Sunday 4th FebruaryPsalm 43

Vindicate me, my God,
    and plead my cause
    against an unfaithful nation.
Rescue me from those who are
    deceitful and wicked.
You are God my stronghold.
    Why have you rejected me?
Why must I go about mourning,
    oppressed by the enemy?
Send me your light and your faithful care,
    let them lead me;
let them bring me to your holy mountain,
    to the place where you dwell.
Then I will go to the altar of God,
    to God, my joy and my delight.
I will praise you with the lyre,
    O God, my God.

Why, my soul, are you downcast?
    Why so disturbed within me?
Put your hope in God,
    for I will yet praise him,
    my Savior and my God.

This is another Psalm asking God to vindicate the Psalmist because there are deceitful and wicked people who are oppressing him.  He is also questioning God’s lack of action saying “Why have you rejected me?”(v2). Perhaps there are times, like the Psalmist, when you have felt annoyed or even angry at God; in those circumstances it is good to seek out passages like this which show us that even though we feel deserted it doesn’t mean we are.

The Psalmist tells God, “You are my stronghold” and then goes on to ask God to send his light and truth to him.  Older people brought up on the Scottish Metrical Psalms will remember Verses 3-5 of this Psalm to the Tune Invocation – “O send thy Light forth and thy Truth, let them be guides to me”

When we feel down it is to the place of worship with others that will bring us light and help.  Going it alone never helps. The Psalmist concludes not by questioning God but with a question to himself, “Why are you downcast, O my soul?” and answers his question with a response, “hope in God for I shall yet praise him, my Saviour and my God” (v5).  Hope comes when we praise God.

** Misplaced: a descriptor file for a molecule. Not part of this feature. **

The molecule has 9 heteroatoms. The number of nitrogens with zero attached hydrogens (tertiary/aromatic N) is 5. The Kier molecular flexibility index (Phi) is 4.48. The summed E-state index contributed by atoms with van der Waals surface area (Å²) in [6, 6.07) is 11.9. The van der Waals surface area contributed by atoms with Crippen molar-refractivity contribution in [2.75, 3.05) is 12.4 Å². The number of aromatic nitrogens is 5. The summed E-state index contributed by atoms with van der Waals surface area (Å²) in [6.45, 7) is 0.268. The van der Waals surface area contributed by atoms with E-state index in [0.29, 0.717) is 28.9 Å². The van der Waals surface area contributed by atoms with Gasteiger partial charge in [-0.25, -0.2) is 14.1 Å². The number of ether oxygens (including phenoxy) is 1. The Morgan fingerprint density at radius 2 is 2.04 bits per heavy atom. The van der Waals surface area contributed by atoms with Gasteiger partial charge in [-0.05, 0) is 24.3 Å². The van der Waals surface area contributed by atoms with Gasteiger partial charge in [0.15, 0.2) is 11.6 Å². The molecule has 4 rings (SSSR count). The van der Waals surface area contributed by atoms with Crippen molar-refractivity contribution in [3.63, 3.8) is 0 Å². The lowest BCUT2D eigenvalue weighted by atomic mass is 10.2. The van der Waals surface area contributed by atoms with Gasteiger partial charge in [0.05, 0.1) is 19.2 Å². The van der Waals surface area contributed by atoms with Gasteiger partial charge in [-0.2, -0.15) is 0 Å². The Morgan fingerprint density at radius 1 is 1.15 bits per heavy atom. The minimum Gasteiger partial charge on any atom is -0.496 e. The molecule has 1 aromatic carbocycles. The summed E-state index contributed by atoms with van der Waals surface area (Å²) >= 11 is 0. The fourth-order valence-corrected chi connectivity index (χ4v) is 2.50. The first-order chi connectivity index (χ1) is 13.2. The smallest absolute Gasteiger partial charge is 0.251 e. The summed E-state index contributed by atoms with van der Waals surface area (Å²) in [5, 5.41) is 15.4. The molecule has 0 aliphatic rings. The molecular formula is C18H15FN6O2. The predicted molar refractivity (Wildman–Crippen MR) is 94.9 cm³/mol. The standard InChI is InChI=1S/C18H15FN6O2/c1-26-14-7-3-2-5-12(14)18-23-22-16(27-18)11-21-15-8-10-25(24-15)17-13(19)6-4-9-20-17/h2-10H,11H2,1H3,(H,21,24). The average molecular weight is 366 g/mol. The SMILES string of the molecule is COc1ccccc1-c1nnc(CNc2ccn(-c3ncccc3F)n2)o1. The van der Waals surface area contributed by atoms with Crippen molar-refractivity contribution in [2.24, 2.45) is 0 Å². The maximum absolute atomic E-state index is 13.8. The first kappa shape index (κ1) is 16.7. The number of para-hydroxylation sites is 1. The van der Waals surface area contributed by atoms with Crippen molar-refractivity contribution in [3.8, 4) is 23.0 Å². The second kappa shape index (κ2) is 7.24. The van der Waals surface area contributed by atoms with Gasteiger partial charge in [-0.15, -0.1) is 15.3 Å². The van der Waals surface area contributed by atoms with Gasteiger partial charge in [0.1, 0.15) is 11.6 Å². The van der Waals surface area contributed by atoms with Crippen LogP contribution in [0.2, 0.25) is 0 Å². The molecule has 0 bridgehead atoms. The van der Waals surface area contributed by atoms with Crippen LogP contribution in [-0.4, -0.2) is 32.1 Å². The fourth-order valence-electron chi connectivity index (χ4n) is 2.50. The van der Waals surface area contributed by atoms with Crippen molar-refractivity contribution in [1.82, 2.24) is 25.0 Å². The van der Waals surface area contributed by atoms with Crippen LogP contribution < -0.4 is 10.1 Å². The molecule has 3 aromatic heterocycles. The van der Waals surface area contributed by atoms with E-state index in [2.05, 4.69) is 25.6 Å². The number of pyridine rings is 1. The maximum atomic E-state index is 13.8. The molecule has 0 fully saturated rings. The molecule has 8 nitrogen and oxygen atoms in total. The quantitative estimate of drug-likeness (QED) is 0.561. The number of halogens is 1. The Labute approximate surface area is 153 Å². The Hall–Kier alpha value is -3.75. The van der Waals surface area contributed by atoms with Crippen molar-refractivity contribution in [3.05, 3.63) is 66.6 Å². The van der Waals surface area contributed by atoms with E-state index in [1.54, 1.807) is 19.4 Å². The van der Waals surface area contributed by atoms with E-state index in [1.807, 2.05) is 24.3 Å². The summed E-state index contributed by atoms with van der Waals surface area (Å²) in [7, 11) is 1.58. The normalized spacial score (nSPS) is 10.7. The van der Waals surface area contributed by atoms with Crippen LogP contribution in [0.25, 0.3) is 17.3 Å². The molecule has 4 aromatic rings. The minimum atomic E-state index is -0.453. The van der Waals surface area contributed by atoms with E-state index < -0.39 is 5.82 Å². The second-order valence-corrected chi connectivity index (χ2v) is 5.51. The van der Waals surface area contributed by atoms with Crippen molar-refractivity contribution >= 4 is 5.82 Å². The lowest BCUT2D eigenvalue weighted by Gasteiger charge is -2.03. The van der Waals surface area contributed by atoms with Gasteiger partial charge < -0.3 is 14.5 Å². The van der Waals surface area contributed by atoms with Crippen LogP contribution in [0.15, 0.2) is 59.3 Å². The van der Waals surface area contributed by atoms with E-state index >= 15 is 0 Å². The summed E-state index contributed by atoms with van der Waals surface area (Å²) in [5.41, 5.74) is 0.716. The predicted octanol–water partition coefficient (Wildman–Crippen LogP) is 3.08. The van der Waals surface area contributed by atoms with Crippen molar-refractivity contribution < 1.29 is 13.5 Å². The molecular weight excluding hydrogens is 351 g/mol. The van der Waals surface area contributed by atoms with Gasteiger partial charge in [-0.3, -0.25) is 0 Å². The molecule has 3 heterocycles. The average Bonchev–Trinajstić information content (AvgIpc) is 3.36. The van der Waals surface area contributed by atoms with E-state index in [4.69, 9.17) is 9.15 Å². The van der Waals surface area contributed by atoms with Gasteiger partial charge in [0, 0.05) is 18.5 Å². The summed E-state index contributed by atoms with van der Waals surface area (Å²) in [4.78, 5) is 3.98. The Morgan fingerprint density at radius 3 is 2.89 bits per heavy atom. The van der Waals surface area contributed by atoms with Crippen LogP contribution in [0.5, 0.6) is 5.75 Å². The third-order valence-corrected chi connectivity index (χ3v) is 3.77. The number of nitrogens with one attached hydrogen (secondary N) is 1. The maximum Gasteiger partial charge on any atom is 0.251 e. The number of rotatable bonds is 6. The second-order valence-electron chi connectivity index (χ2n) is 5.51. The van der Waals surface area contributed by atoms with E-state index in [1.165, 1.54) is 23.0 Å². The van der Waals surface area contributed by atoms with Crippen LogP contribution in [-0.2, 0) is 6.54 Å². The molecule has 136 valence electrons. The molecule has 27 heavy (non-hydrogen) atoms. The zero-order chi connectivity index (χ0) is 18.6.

If you don’t have a bible at home you can find the readings on a website such as or an app such as YouVersion

Monday Matthew 2:13-18

Throughout the whole of the Old Testament, since God’s promise to Abraham, the old Serpent of Genesis, the Devil, sought to stamp out the promise which implied wiping out all of Abraham’s children of promise.  By the time we come to the fulfilment, the arrival of the Messianic King Jesus, his fury grows to a frenzy.  This King must not survive and in order to make sure he sends his murderous troops to kill ever boy under two.  Warned by an angel however the family escape to Egypt which will provide a temporary home for them just as it did for the family of Jacob during the widespread famine.  When Herod died however they returned and Mathew highlights the fact that that was mentioned prophetically by Hosea (11:1)